Tools for Teaching Navigation
Tools for Teaching: Introduction
Facilitation Skills: The art of group facilitation
Teaching and Presentation Skills: Keep these techniques in mind
Tips for Programs: Practical examples and resources
3. Building a Rich Body
Strategies for Increasing Learning
While you are trying to hold your audience’s attention by using the different techniques described above, there are several special tips that Garmston and Wellman (1992) suggest you use in order to accelerate learning during the body of the presentation.
- Foreshadowing – not only helps people know where the presentation is going, it also excites them about the journey. (When we return from lunch, we will share with you some intriguing ideas about…)
- Bridging – provides a transition between one content chunk and the next (We’ve just examined… Next we are going to… This afternoon, we will… ). Good bridge phrases help your listeners shift gear, readjust expectations and recap what has been covered. Without transitions it is almost impossible for listeners to follow even a relatively simple line of thought.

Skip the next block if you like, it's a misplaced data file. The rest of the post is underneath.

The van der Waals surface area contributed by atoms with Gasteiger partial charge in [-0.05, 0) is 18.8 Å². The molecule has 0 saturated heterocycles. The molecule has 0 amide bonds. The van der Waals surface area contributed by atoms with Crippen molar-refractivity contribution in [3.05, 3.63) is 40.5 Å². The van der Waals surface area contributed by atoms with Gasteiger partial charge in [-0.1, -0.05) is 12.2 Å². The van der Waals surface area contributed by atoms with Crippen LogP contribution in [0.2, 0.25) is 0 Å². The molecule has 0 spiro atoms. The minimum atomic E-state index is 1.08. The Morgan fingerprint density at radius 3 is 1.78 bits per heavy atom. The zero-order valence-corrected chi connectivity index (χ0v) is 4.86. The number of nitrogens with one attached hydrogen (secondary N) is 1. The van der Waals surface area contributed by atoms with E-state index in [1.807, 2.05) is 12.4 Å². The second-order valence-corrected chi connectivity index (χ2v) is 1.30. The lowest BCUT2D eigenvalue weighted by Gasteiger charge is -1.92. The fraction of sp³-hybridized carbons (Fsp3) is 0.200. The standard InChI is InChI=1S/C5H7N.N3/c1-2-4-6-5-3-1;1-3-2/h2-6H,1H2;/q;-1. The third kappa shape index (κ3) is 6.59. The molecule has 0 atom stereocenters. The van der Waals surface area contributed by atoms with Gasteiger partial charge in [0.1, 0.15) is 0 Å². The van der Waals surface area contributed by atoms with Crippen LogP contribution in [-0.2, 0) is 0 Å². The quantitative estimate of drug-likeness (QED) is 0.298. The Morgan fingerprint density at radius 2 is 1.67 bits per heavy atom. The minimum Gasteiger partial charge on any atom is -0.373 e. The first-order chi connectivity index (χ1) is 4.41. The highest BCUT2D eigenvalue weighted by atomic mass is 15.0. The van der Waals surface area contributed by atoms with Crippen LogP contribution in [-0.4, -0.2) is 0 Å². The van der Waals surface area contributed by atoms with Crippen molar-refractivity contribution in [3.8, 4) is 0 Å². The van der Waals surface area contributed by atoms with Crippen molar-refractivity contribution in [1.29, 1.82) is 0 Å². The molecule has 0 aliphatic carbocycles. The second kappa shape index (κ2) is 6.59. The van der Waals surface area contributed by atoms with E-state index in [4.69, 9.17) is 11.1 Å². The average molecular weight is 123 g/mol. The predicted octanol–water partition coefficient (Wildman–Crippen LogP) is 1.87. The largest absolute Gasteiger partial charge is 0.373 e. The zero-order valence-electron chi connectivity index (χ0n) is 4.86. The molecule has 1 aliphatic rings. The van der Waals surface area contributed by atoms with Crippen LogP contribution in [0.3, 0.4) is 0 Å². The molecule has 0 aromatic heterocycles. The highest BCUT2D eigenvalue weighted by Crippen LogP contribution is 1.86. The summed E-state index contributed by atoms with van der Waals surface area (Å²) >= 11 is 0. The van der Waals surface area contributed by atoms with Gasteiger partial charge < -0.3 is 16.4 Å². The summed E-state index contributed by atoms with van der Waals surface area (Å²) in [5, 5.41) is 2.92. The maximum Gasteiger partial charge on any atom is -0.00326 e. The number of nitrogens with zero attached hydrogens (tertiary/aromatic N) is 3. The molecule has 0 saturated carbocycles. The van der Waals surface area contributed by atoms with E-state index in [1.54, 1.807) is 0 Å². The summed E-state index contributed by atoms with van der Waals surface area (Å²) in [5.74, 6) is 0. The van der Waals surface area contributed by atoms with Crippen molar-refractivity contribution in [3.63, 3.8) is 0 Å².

- Backtracking – means to frequently review what has occurred in a presentation. It is important to backtrack several times in a longer presentation.
- Processing – enables participants to reflect about and talk about the material presented. (Turn to your neighbor and summarize what has been said; write in a journal.)
Garmston, R. J., & Wellman, B. M. (1992). How to Make Presentations that Teach and Transform. Alexandria, VA: Association for Supervision and Curriculum Development.
Adapted with permission from Soil and Water Conservation District Outreach: A Handbook for Program Development, Implementation and Evaluation. Ohio Department of Natural Resources, Division of Soil and Water Conservation, 2003.